cannot prove for his remuneration in competition with the other creditors. Ex parte
Cannon, 30 C. D. 629. Qucere, however, whether this case can stand with Dale v.
Plant, 43 C. D. 255.

Prima facie, a director is not entitled to remuneration. Dimston v. Imperial Gas,
3 B. & A. 125. But if the articles fix the remuneration, the directors can prove, as
also where they are to receive such sums as the company in general meeting may
fix, and the company has fixed the amount. Mclhado v. Porto Alegre Co., L. R. 9

C. P. 503 ; Orton v. Cleveland Fire Brick, 3 H. & C. 868.

A director who has not taken up his qualification may nevertheless be entitled to
his remuneration.

As to managers and agents, arrears of salary and commission due at the com-
mencement of the winding-up may be proved for. And where the appointment is
for a term of years, proof can be made for a sum equal to the salary for the residue
of the term, less an allowance for the probability of other employment. Yelland's
case, 4 Eq. 350 ; Ee Maclure, 5 Ch. 737. But he cannot prove for futui-e conamis-
sion : S. C.

As to publication of winding-up operating as a discharge of employes, see Chap-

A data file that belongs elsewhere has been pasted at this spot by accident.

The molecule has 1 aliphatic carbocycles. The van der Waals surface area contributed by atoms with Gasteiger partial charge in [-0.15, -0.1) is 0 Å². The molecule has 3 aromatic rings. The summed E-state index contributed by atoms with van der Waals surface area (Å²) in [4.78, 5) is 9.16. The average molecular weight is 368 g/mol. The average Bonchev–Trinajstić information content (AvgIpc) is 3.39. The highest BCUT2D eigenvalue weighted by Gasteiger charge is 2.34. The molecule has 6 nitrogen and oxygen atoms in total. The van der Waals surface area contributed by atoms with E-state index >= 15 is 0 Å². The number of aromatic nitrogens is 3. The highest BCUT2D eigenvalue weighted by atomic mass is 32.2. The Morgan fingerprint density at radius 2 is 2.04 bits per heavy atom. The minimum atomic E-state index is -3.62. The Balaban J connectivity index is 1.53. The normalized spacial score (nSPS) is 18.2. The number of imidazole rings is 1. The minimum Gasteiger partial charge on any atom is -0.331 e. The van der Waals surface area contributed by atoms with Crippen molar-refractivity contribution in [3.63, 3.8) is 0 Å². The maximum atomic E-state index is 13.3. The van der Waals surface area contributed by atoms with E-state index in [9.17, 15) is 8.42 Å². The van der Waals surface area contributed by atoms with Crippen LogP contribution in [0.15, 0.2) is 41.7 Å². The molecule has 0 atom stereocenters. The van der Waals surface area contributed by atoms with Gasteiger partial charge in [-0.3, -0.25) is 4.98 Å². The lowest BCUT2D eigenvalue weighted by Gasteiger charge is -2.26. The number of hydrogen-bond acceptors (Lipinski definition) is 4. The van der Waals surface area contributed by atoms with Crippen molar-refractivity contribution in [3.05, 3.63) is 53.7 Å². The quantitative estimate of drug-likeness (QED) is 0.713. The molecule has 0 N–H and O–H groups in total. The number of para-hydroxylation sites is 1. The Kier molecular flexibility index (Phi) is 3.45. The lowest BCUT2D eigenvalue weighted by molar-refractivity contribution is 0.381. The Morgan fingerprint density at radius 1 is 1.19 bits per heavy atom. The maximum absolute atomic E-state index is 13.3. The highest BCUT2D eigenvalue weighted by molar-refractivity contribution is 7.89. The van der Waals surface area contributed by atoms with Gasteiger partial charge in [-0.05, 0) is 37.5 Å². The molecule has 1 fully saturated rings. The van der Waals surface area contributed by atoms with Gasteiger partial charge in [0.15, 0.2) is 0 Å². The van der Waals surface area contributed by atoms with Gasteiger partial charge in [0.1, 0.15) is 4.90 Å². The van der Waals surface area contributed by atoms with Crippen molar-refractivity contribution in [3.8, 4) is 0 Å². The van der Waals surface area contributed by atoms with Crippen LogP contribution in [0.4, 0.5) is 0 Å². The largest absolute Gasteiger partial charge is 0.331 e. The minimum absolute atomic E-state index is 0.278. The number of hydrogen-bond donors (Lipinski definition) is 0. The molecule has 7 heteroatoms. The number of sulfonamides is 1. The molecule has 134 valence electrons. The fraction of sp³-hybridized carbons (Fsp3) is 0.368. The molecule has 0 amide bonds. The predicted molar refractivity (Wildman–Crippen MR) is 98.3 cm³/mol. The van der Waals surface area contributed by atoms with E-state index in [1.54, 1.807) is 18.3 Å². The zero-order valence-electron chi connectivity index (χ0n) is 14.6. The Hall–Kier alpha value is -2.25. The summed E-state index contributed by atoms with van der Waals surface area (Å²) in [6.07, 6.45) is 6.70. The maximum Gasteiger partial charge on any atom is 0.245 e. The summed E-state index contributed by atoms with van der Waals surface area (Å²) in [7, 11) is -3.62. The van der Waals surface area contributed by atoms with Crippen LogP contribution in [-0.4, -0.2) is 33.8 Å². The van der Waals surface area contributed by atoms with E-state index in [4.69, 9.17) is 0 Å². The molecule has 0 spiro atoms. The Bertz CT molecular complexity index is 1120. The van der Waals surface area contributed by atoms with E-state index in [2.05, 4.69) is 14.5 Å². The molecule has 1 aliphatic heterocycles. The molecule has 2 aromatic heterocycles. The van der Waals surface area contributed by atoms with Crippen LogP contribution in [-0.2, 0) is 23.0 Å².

man's case, 1 Eq. 346 ; MacPoioalV s case, 32 C. D. 366 ; Reed v. Explosives, 19 Q. B.

D. 264.

As to workmen's wages, see pp. 380, 397.

Secured Creditors.

A creditor of the company is a " secured creditor" if he has any security for his
claim upon the property of the company.

Thus, a creditor who holds a mortgage or charge from the company is clearly a
secured creditor.

So is a creditor of the company who as such has put in force an execution before
the commencement of the winding-up. Printing, <^c. Co., 8 C. D. 638.


So is a creditor wlio has obtained, and before the eommeneement of the winding-
up served, a garnishee order [Stanhope Co., 11 C. Div. 160), or has obtained and
served a charging order on shares {Haley v. Barry, 3 Ch. 452) ; or as regards
land, has obtained the appointment of a receiver by way of equitable execution.
Ex parte Evans, In re Watkins, 13 C. D. 252 ; Anglo- Italian Bank v. Davies, 9 C. D.

But, strange to say, it would seem from the cases following that the appointment
of a receiver of chattels by way of equitable execution does not make the creditor a
seciu'ed creditor. In re Bickinson, Ex parte Charrington, 22 Q. B. D. 187 (C. A.
1888) ; Be Fotts, (1893) 1 Q. B. 648 ; Croshaw v. lyndhurst Ship Co. (1897), 45 W. R.
370. It is not easy to reconcile all these decisions with the principles laid down in
Zevasseur v. 3Inson and Barry, (1891) 2 Q. B. 73.

As to Scotch arrestments giving security, see Queensland Mercantile Co., (1892) 1
Ch. 219 ; West Cumberland Co., (1893) 1 Ch. 713.